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In Movies & TV Commentary

"Diff'rent Strokes" ran for eight seasons and many more years in syndication.

Actor's passing evokes thoughts on where "Diff'rent Strokes" stands

With the passing of Conrad Bain, we lost another piece of our collective television past. The venerable stage actor was launched into America's living rooms when his character Philip Drummond adopted the two sons of his late housekeeper on NBC's "Diff'rent Strokes."

Rich and poor, black and white, "Just Say No" … the sitcom that ran for eight seasons and years of syndication dealt with many situations that weren't common on TV at the time.

The ironic part of the story here is that the young actors who were apart of the show – Gary Coleman, Dana Plato and Todd Bridges – dealt with tragic domestic and financial situations in their real lives. Plato died of a drug overdose in 1999, Bridges and Coleman both dealt with run-ins on the wrong side of the law. Coleman died of a brain hemorrhage in 2010.

Bain, when interviewed later about his fellow cast mates, said he felt helpless and wished the times in their adulthood wasn't so tragic.

The question I pose, is would the subject matter and humor of the show fly on today's TV? Sure, we have well-written dramas that tackle race relations, drug use and abuse like "Diff'rent Strokes" did. We also have smartly-written sitcoms that cover heavy issues themselves. "Modern Family" is often looked to as the gold standard in family sitcoms still on the air, but would it have the first lady on pitching an anti-drug campaign?

Or have we advanced so far, that one-liners like "What you talkin' 'bout, Willis?" wouldn't get canned laughter on laugh tracks played in today's programs?

Does "Diff'rent Strokes" stand as important in race relations as "All in the Family" did? Or even "Django Unchained" has on the big screen? How does it stand against Spike Lee's "Do The Right Thing" or "Malcolm X"? Does a sitcom that Bain worked in even deserve to be in the same conversation?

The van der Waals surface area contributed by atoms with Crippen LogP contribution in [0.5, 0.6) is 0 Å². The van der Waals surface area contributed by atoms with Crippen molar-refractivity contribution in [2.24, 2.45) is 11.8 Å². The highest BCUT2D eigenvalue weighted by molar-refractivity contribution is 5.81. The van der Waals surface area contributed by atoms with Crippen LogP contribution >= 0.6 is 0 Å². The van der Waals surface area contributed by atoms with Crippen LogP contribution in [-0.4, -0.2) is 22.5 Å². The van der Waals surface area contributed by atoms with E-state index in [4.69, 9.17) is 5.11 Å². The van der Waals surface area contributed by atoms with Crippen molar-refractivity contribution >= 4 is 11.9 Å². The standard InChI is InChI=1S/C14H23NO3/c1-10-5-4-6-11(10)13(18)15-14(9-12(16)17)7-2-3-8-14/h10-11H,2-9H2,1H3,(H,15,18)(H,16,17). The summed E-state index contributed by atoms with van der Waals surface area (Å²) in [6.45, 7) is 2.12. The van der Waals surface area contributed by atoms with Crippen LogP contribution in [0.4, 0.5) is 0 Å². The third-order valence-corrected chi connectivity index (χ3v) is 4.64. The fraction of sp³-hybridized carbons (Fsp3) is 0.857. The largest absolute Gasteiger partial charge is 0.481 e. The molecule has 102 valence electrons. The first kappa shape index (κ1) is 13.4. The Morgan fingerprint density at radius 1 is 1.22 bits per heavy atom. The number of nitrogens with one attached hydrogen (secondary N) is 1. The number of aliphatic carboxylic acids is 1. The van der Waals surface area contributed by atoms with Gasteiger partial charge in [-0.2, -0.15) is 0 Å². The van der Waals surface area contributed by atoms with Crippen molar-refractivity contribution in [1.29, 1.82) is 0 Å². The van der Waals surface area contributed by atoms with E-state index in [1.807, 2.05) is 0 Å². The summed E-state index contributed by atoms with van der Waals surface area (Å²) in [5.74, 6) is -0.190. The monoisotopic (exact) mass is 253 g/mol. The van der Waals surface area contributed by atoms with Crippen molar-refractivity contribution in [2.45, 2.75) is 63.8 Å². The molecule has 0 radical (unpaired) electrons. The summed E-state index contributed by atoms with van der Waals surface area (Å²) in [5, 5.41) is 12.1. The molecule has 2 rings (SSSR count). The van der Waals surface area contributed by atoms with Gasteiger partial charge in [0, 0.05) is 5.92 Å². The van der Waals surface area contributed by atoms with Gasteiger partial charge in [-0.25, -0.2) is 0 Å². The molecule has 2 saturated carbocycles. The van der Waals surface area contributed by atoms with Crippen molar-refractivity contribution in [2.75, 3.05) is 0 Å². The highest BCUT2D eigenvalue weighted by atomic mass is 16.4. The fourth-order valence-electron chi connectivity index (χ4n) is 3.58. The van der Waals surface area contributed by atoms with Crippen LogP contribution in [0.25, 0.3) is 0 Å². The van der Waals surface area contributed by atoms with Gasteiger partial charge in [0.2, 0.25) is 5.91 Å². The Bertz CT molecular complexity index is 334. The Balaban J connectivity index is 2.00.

That's a lot to take in from the passing of an 89-year-old actor of a light-hearted situation comedy show from the 1970s and '80s. But either way you look at it, we all learned that the world doesn't move to the beating of just one drum through this cultural touchstone in our recent history.


INTERACTIVE: Disney's latest video game venture, called Disney Infinity, debuted this week, showing the conglomerate's ability to use marketing if its various worlds as its greatest asset.

"Skylanders" (if you don't know it, ask a 10-year-old) is a game that uses collectable action figures that correspond to on-screen game play. That means, in order to do something in the game, you have to go out and purchase a figurine that unlocks access to one of the various puzzles or plot points in the game.

Disney, is building on the success of that model, and in a move of marketing mastery, merging the worlds of Pixar's "The Incredibles" and "Monsters Inc." with the quarky Jack Sparrow of the "Pirates of the Caribbean" franchise. They will unlock a number of different characters and their interactive worlds as parts of the video game evolve and grow.

With a vault as deep as Disney's, not to mention the newly acquired Marvel and Star Wars universes, they have more than a handful of stories to tap into.

I wouldn't be surprised to see commercials run on ABC, ESPN and other Disney-owned networks relatively soon.


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